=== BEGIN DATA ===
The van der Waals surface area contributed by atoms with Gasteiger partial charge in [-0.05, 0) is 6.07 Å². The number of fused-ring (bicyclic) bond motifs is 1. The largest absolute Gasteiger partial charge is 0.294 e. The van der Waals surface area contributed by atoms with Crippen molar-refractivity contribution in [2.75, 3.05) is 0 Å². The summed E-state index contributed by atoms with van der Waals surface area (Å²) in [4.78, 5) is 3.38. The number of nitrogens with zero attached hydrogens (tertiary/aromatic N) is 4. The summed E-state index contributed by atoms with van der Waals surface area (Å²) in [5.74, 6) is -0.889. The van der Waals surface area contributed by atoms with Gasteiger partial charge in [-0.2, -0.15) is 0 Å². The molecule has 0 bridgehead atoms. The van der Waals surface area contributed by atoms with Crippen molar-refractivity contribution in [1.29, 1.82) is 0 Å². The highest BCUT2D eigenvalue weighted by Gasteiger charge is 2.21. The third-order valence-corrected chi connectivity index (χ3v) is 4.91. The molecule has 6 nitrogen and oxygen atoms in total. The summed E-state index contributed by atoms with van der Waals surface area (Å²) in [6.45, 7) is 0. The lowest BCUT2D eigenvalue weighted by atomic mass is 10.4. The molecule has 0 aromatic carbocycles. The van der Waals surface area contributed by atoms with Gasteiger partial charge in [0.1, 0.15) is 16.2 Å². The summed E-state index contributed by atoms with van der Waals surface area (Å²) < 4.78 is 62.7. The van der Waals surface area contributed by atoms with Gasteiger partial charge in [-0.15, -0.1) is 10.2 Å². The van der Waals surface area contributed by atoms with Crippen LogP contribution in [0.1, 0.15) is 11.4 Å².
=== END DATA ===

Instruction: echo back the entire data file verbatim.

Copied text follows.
The van der Waals surface area contributed by atoms with Gasteiger partial charge in [-0.05, 0) is 6.07 Å². The number of fused-ring (bicyclic) bond motifs is 1. The largest absolute Gasteiger partial charge is 0.294 e. The van der Waals surface area contributed by atoms with Crippen molar-refractivity contribution in [2.75, 3.05) is 0 Å². The summed E-state index contributed by atoms with van der Waals surface area (Å²) in [4.78, 5) is 3.38. The number of nitrogens with zero attached hydrogens (tertiary/aromatic N) is 4. The summed E-state index contributed by atoms with van der Waals surface area (Å²) in [5.74, 6) is -0.889. The van der Waals surface area contributed by atoms with Gasteiger partial charge in [-0.2, -0.15) is 0 Å². The molecule has 0 bridgehead atoms. The van der Waals surface area contributed by atoms with Crippen molar-refractivity contribution in [1.29, 1.82) is 0 Å². The highest BCUT2D eigenvalue weighted by Gasteiger charge is 2.21. The third-order valence-corrected chi connectivity index (χ3v) is 4.91. The molecule has 6 nitrogen and oxygen atoms in total. The summed E-state index contributed by atoms with van der Waals surface area (Å²) in [6.45, 7) is 0. The lowest BCUT2D eigenvalue weighted by atomic mass is 10.4. The molecule has 0 aromatic carbocycles. The van der Waals surface area contributed by atoms with Gasteiger partial charge in [0.1, 0.15) is 16.2 Å². The summed E-state index contributed by atoms with van der Waals surface area (Å²) < 4.78 is 62.7. The van der Waals surface area contributed by atoms with Gasteiger partial charge in [-0.15, -0.1) is 10.2 Å². The van der Waals surface area contributed by atoms with Crippen LogP contribution in [0.1, 0.15) is 11.4 Å².